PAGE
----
After U.S. and UK attacks, the Houthis, who previously vowed to target only Israeli ships or those en route to Israel have now vowed to expand the scope of their attacks to include American and British ships.
Yemen’s Houthis on Wednesday attacked two American-flagged cargo ships, Maersk Detroit and Maersk Chesapeake, carrying supplies for the United States Defence and State departments, as part of a movement started by the group in a show of solidarity with Palestine.
The U.S. Navy, however, intervened and intercepted the incoming fire.
The attack, part of the Houthi’s ongoing pressuring moves in the Bab el-Mandeb Strait, has intensified the stakes in the region.
Both the U.S. and the United Kingdom have launched multiple airstrikes to counter the Houthi moves.
Major liquefied natural gas exporter Qatar issued a warning about the impact on its deliveries due to the Houthi attacks linked to Israel’s genocide in Gaza. The escalating tensions have forced Qatar to reroute shipments, affecting the schedule of its LNG deliveries.
“QatarEnergy confirms that Qatar’s LNG production continues uninterrupted, and our commitment to ensuring the reliable supply of LNG to our customers remains unwavering while the ongoing developments in the Red Sea area may impact the scheduling of some deliveries as they take alternative routes,” state-owned QatarEnergy said on Wednesday.
The statement added: “LNG shipments from Qatar are being managed” with its buyers.
Danish shipping company Maersk confirmed Wednesday’s attacks to AP.
“While en route, both ships reported seeing explosions close by and the U.S. Navy accompaniment also intercepted multiple projectiles,” Maersk reported. “The crew, ship, and cargo are safe and unharmed. The U.S. Navy has turned both ships around and is escorting them back to the Gulf of Aden.”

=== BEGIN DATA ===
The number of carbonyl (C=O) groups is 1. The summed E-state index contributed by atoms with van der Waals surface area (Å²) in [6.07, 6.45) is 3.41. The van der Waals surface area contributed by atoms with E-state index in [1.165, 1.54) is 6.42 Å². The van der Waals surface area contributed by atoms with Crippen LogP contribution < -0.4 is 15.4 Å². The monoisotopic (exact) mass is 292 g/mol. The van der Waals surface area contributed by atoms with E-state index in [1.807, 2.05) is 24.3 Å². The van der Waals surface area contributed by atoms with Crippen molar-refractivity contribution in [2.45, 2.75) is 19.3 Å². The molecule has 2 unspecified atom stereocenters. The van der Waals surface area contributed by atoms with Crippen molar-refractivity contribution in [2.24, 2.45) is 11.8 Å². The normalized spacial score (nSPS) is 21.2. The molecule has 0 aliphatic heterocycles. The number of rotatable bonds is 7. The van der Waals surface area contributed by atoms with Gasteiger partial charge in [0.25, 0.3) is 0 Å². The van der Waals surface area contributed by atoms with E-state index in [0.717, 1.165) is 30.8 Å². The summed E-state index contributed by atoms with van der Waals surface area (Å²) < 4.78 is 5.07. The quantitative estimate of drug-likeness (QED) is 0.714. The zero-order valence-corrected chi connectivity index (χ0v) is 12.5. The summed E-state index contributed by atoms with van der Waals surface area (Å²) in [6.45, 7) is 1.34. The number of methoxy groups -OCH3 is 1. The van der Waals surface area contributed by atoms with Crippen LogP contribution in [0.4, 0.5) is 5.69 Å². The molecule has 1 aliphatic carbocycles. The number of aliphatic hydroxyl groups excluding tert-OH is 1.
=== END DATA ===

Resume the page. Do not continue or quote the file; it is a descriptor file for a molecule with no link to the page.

Maersk reported that both ships transported cargo for the U.S. Defence and State Departments, along with other government agencies, signifying that they received the “protection of the U.S. Navy for passage through the strait.”
Operated by Maersk Line, a U.S. subsidiary of Maersk, the company stated that it is currently “suspending transits in the region until further notice.”
The U.S. military’s Central Command attributed the attack to the Houthis, citing the firing of “three anti-ship ballistic missiles.” The USS Gravely, an Arleigh Burke-class guided-missile destroyer, successfully intercepted and shot down two of the missiles.
The group that controls much of Yemen claimed responsibility for the attacks and vowed to persist in their assaults, the group’s military spokesman Brig. Gen. Yahya Saree said.
Since Israel waged its genocidal war on Gaza, the Houthis have been targeting commercial shipping in the region that they deem to have connections to Israel or are en route to Israeli ports.
The Israeli genocide in Gaza has so far killed at least 25,700 Palestinians and injured 63,740.
As tensions in the region escalated, the group expanded their assaults, indicating intentions to include the targeting of American and British ships. The U.S. and the UK have responded with rounds of airstrikes targeting suspected Houthi sites.
U.S. and UK forces carried out a new round of strikes on Monday in Yemen.
On Tuesday, Yahya Saree said that the alliance between the U.S. and Britain executed 18 airstrikes. These strikes included 12 in the capital Sanaa, three in the port city of Hodeidah, two in Taiz, and one in Al-Bayda province, he detailed.
“These attacks will not go unanswered or unpunished,” he said.
Until now, Houthi operations have primarily focused on the confined Bab el-Mandeb strait, linking the Gulf of Aden to the Red Sea.
This crucial waterway sees about 50 ships traverse it daily, navigating to and from the Suez Canal — a pivotal route for worldwide maritime commerce.
The Houthi group asserts it is acting in solidarity with Palestinians and maintains that they are attacking the vessels to pressure Israel to end its genocide in Gaza and relax restrictions on humanitarian aid supplies intended for Palestinians.
British and American ships, according to Nasruldeen Amer, a spokesperson for the Houthis, have become “legitimate targets” due to the recent strikes on Yemen by those two countries.
“The ship doesn’t necessarily have to be heading to Israel for us to target it. It is enough for it to be American,” Amer said.
“The United States is on the verge of losing its maritime security.”
In response to the heightened risks, several major shipping firms have opted to halt their activities in the area, rerouting their vessels on the lengthier journey around the Cape of Good Hope in South Africa.
This strategic shift has resulted in a deceleration of trade between Asia and Europe.